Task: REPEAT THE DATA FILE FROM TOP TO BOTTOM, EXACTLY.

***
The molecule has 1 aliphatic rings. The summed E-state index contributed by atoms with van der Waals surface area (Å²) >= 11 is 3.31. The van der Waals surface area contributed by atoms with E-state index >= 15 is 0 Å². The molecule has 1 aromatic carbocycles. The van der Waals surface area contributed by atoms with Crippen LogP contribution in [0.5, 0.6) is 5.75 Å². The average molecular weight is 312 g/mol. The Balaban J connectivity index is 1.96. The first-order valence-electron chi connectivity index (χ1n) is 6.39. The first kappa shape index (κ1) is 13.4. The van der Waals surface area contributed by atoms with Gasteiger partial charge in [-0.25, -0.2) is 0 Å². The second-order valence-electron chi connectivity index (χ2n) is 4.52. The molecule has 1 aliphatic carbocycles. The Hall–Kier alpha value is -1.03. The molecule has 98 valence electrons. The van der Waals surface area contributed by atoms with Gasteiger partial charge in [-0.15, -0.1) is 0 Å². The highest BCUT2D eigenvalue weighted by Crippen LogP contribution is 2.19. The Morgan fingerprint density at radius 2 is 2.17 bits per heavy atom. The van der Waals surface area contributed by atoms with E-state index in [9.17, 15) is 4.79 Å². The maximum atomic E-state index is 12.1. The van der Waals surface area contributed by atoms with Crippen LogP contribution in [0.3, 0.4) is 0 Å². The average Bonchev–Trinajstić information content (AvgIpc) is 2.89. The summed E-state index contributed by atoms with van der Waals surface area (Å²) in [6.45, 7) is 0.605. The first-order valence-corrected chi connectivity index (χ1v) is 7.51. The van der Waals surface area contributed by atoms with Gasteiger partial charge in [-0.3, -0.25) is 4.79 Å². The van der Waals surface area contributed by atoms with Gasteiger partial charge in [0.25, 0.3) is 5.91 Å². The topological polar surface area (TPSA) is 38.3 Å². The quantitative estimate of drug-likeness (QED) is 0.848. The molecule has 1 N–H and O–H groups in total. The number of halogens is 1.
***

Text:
The molecule has 1 aliphatic rings. The summed E-state index contributed by atoms with van der Waals surface area (Å²) >= 11 is 3.31. The van der Waals surface area contributed by atoms with E-state index >= 15 is 0 Å². The molecule has 1 aromatic carbocycles. The van der Waals surface area contributed by atoms with Crippen LogP contribution in [0.5, 0.6) is 5.75 Å². The average molecular weight is 312 g/mol. The Balaban J connectivity index is 1.96. The first-order valence-electron chi connectivity index (χ1n) is 6.39. The first kappa shape index (κ1) is 13.4. The van der Waals surface area contributed by atoms with Gasteiger partial charge in [-0.25, -0.2) is 0 Å². The second-order valence-electron chi connectivity index (χ2n) is 4.52. The molecule has 1 aliphatic carbocycles. The Hall–Kier alpha value is -1.03. The molecule has 98 valence electrons. The van der Waals surface area contributed by atoms with Gasteiger partial charge in [-0.15, -0.1) is 0 Å². The highest BCUT2D eigenvalue weighted by Crippen LogP contribution is 2.19. The Morgan fingerprint density at radius 2 is 2.17 bits per heavy atom. The van der Waals surface area contributed by atoms with E-state index in [9.17, 15) is 4.79 Å². The maximum atomic E-state index is 12.1. The van der Waals surface area contributed by atoms with Crippen LogP contribution in [0.3, 0.4) is 0 Å². The average Bonchev–Trinajstić information content (AvgIpc) is 2.89. The summed E-state index contributed by atoms with van der Waals surface area (Å²) in [6.45, 7) is 0.605. The first-order valence-corrected chi connectivity index (χ1v) is 7.51. The van der Waals surface area contributed by atoms with Gasteiger partial charge in [-0.3, -0.25) is 4.79 Å². The van der Waals surface area contributed by atoms with Gasteiger partial charge in [0.25, 0.3) is 5.91 Å². The topological polar surface area (TPSA) is 38.3 Å². The quantitative estimate of drug-likeness (QED) is 0.848. The molecule has 1 N–H and O–H groups in total. The number of halogens is 1.